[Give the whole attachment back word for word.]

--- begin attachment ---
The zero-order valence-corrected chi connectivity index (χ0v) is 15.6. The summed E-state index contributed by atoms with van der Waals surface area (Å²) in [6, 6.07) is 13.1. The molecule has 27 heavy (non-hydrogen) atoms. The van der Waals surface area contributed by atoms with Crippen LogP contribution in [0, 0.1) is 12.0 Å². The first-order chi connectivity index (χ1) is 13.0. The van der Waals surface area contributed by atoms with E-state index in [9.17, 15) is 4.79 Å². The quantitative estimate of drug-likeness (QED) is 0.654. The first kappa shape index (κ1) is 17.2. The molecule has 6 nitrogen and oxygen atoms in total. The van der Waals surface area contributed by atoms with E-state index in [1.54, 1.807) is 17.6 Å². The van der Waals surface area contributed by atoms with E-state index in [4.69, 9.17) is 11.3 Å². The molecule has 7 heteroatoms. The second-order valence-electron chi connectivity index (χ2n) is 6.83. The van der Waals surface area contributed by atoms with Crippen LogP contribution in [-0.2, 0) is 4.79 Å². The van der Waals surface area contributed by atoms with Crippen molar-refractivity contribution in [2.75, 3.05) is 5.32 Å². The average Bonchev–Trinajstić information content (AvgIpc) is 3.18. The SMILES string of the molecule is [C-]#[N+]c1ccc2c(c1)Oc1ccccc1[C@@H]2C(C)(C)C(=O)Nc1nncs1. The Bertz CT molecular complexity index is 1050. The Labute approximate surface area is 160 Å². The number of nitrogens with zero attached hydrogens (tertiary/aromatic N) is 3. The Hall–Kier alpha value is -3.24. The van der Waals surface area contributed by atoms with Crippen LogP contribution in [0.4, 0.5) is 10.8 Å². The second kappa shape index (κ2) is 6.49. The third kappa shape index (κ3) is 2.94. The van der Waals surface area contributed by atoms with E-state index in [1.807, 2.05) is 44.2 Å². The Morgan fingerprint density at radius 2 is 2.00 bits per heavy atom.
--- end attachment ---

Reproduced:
The zero-order valence-corrected chi connectivity index (χ0v) is 15.6. The summed E-state index contributed by atoms with van der Waals surface area (Å²) in [6, 6.07) is 13.1. The molecule has 27 heavy (non-hydrogen) atoms. The van der Waals surface area contributed by atoms with Crippen LogP contribution in [0, 0.1) is 12.0 Å². The first-order chi connectivity index (χ1) is 13.0. The van der Waals surface area contributed by atoms with E-state index in [9.17, 15) is 4.79 Å². The quantitative estimate of drug-likeness (QED) is 0.654. The first kappa shape index (κ1) is 17.2. The molecule has 6 nitrogen and oxygen atoms in total. The van der Waals surface area contributed by atoms with E-state index in [1.54, 1.807) is 17.6 Å². The van der Waals surface area contributed by atoms with E-state index in [4.69, 9.17) is 11.3 Å². The molecule has 7 heteroatoms. The second-order valence-electron chi connectivity index (χ2n) is 6.83. The van der Waals surface area contributed by atoms with Crippen LogP contribution in [-0.2, 0) is 4.79 Å². The van der Waals surface area contributed by atoms with Crippen molar-refractivity contribution in [2.75, 3.05) is 5.32 Å². The average Bonchev–Trinajstić information content (AvgIpc) is 3.18. The SMILES string of the molecule is [C-]#[N+]c1ccc2c(c1)Oc1ccccc1[C@@H]2C(C)(C)C(=O)Nc1nncs1. The Bertz CT molecular complexity index is 1050. The Labute approximate surface area is 160 Å². The number of nitrogens with zero attached hydrogens (tertiary/aromatic N) is 3. The Hall–Kier alpha value is -3.24. The van der Waals surface area contributed by atoms with Crippen LogP contribution in [0.4, 0.5) is 10.8 Å². The second kappa shape index (κ2) is 6.49. The third kappa shape index (κ3) is 2.94. The van der Waals surface area contributed by atoms with E-state index in [1.807, 2.05) is 44.2 Å². The Morgan fingerprint density at radius 2 is 2.00 bits per heavy atom.